Two lawmakers who engaged in a heated exchange that included accusations of racist behavior during a Wednesday committee hearing hugged it out on the House floor on Thursday.
"It was a very good conversation," Rep. Mark Meadows, R-N.C., told reporters after. Meadows approached Rep. Rashida Tlaib, D-Mich., on the House floor where they engaged in a brief conversation and embraced. "I just wanted her to know there is no animosity or hard feelings at all and she said the same and it was a very good moment."
A spokesman for Tlaib has not responded to NPR's request for comment on her take on the exchange.
During the House Oversight Committee's hearing to take testimony from President Trump's former personal lawyer, Michael Cohen, Meadows brought Lynne Patton, an African-American woman who works in the Trump administration at the Department of Housing and Urban Development, to refute Cohen's allegations of Trump's racist behavior.
Tlaib, a freshman, was one of the last lawmakers to question Cohen and used part of her time to admonish Meadows for doing so. "Just because someone has a person of color — a black person working for them does not mean they aren't racist," she said Wednesday, "And it is insensitive that some would even say — the fact that someone would actually use a prop — a black woman — in this chamber, in this committee is alone, racist in itself."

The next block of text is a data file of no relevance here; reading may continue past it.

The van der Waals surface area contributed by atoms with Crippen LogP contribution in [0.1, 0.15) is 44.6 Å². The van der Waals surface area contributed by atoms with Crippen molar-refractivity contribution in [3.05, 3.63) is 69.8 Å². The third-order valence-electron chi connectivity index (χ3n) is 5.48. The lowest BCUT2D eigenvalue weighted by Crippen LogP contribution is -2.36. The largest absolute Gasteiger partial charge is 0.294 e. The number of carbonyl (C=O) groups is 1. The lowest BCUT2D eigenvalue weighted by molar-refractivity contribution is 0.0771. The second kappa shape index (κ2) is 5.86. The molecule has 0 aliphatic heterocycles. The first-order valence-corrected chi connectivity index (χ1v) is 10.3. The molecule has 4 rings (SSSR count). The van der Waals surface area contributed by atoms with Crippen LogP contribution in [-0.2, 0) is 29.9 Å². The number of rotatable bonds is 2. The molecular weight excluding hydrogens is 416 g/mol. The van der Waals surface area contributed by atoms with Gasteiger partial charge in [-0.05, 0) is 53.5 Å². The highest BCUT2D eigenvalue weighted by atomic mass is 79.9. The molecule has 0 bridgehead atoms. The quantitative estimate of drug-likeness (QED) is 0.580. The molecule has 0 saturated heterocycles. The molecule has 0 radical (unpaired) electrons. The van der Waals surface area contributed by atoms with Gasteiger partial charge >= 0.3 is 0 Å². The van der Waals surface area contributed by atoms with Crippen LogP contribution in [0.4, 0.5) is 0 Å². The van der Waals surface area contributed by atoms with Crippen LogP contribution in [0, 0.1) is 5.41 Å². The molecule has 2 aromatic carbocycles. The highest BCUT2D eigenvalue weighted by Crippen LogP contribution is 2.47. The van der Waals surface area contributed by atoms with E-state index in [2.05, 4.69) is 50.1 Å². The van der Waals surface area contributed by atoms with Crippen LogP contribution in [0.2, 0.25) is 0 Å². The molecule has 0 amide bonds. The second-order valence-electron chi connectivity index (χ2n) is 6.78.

House Oversight Committee Chairman Elijah Cummings, D-Md., citing a personal friendship with Meadows, mediated the dispute by having Tlaib clarify she saw the act as racist, not the congressman.
Meadows would not say Thursday if he regretted bringing Patton as his guest to the hearing. "I'm not going to get into analyzing everything, obviously at this particularly point it is critically important that people know each others' motives and heart and I think that we understand each other," he said.
The exchange led Democratic activists to resurface and circulate online a 2012 video of Meadows saying "we are going to send Mr. Obama home to Kenya or wherever it is," which is widely acknowledged as playing on racist, birther conspiracies levied against Barack Obama. President Trump engaged and popularized birther conspiracies for years before acknowledging it was false during his 2016 campaign.
"Listen, that's old news. I've addressed that dozens of times and candidly apologized for that a number of times," Meadows told reporters Thursday regarding the 2012 video, "It was when I was running for office, I answered a question. I actually had just gotten back from Kenya where we had been doing mission work in Kenya. Anybody who knows me knows I look to show respect regardless of race or gender or anything that would indicate that there would be a racist motive for me is just not accurate."